The Perils of Tinder


A couple of my friends use an online dating service. It’s called Tinder.

Online dating sites are no newfangled idea. They’ve been around since dial-up and since their inception, I’ve been under the impression that this kind of shit is for middle-aged divorcees who don’t have the time or energy to meet anyone in the usual ways. They go to work, come home, go to sleep and repeat at the ring of an alarm clock—they don’t have time for clubs, bars and house parties the way people my age do, frequenting places where the possibility of sex runs higher than Cheech and Chong.

But the reality of dating in 2014 is that my generation is the online generation, one that wants fast and wants now. Everything needs to be at the click of our fingertips; we’d much rather send a text than ring up a phone call. Hell, I’ve probably mailed three letters in my life, and it’s this convenience that has given us the likes of Tinder.

In short, Tinder is a mobile phone app that uses your mobile location to connect you with a cadre of members of your preferred sex, encouraging you to click yes or no at the sight of five carefully chosen, perfectly posed photos that said users have enabled you to see.

And yes, books are rolling over in their fucking graves, appalled by this blatant cover judging.

The very process of this is one that I find disturbing, and when prodded by friends to download the application, I resisted.

You see, unlike other dating sites (which I’m not a fan of in the first place, though I do see their relevance for people who have difficulty meeting new people), Tinder doesn’t utilize calculated algorithms to match you with people with similar passions or interests. Oh no. This newest dating app throws you out to whoever happens to be closest by, with only a couple of lines to “describe yourself” and five Facebook photos to prove to whoever is looking that you are worth clicking ‘Yes’ for.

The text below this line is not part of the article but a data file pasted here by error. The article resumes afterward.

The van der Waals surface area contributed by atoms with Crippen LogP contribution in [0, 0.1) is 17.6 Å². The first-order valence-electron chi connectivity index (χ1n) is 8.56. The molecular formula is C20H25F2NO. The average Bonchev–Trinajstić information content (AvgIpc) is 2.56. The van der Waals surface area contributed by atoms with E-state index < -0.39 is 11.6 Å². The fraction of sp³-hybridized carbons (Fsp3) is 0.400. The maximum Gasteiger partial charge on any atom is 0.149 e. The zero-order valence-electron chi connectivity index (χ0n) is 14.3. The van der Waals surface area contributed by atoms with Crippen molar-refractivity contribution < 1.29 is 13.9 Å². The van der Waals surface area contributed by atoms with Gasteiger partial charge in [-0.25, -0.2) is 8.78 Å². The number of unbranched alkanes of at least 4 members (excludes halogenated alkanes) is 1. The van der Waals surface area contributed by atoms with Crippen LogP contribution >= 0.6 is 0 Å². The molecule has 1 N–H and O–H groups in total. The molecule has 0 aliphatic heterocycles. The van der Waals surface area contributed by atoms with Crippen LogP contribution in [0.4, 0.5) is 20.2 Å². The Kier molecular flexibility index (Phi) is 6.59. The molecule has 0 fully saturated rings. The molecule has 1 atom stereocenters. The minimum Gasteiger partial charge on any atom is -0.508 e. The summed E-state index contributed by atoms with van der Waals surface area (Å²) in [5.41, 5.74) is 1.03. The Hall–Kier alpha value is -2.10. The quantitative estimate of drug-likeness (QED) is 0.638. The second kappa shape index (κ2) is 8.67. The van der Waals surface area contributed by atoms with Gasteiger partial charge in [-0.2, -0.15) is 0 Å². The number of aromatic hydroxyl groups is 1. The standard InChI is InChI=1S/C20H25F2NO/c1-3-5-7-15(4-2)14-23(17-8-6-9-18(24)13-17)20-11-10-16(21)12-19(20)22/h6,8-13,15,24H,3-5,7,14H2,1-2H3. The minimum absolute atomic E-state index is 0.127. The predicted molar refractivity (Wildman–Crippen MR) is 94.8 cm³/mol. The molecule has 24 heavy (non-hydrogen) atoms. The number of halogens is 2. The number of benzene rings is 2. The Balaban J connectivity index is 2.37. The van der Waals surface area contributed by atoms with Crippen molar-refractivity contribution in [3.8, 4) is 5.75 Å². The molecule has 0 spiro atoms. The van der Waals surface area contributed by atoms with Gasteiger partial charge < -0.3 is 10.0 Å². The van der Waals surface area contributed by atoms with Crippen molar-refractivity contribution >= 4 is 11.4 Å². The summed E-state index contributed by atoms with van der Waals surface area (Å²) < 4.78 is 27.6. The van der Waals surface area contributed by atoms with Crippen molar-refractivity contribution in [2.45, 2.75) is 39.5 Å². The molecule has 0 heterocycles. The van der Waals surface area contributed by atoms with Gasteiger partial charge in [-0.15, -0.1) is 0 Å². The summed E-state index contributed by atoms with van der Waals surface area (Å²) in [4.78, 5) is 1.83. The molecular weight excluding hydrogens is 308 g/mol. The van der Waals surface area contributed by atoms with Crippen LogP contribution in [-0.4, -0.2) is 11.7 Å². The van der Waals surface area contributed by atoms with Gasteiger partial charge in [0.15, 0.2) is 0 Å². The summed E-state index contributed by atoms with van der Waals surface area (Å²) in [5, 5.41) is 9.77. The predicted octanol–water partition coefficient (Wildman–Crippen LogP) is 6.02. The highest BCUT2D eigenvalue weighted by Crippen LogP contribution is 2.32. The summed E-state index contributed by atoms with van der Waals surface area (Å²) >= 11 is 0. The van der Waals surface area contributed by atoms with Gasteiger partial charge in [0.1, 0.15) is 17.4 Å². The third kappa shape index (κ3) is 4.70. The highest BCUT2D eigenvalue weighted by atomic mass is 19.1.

And admittedly, the idea works. A copious amount of people I know have been on Tinder dates, and a decent number of them have actually worked out in the long run. But I can’t get over this newest fad. I’m no Tucker Max, but my one rule for picking up a girl at a bar is to give her a good reason to dance/go home with you—beyond the fact that sheer circumstance has deemed you the closest, semi-fuckable guy in her immediate proximity.

There’s a lot more to a relationship than “Hey, you’re here, I’m here, let’s bone.” (Okay, maybe not to every relationship, but in a perfect world there should be.) But that’s exactly what Tinder is saying. It’s encouraging you to find the closest, decent-looking person of your sexual preference and bone them.

If I could guess, it would be that Tinder was designed for drunk people. Because when you’re drunk you become primal and your first primal instinct is to go out and fuck someone. And that’s all well and fine. But let’s not pretend that Tinder serves any purpose beyond that. You won’t be sitting your future children down, Ted Mosby-style, telling them the story about the time you met their mother on Tinder. What the fuck would that even sound like?

“I was on this app on my phone and your mom’s face popped up. In the first picture, there were five girls, so I had no idea which one your mom was. I determined that one girl was a 9/10, two were 8’s, one was a 7.2 and the last one was a 3. The second picture on your mother’s Tinder was of the two 8’s. And then the third, oh my god, the third. The third picture popped up on my screen and it was one of the two 8’s. The blond that I actually found a bit more attractive than the brunette—anyway, we went on a couple of…dates, and here we are.”

Maybe I’m a helpless romantic, but I can’t imagine a response to that supposition other than a big “Fuck you, Dad.” I mean, please. If you’re going to tell your kids the story of Tinder, sit them down after they’ve determined what a goddamn crapshoot love is for themselves. Don’t ruin their fairy tale ideas of romance, at least until ninth grade.

Tinder is poison, not just to those that have downloaded it, but to everyone those people make contact with. It’s every communicable disease imaginable, downloadable for free from the app store.

Feature image shot by The Region Mag.


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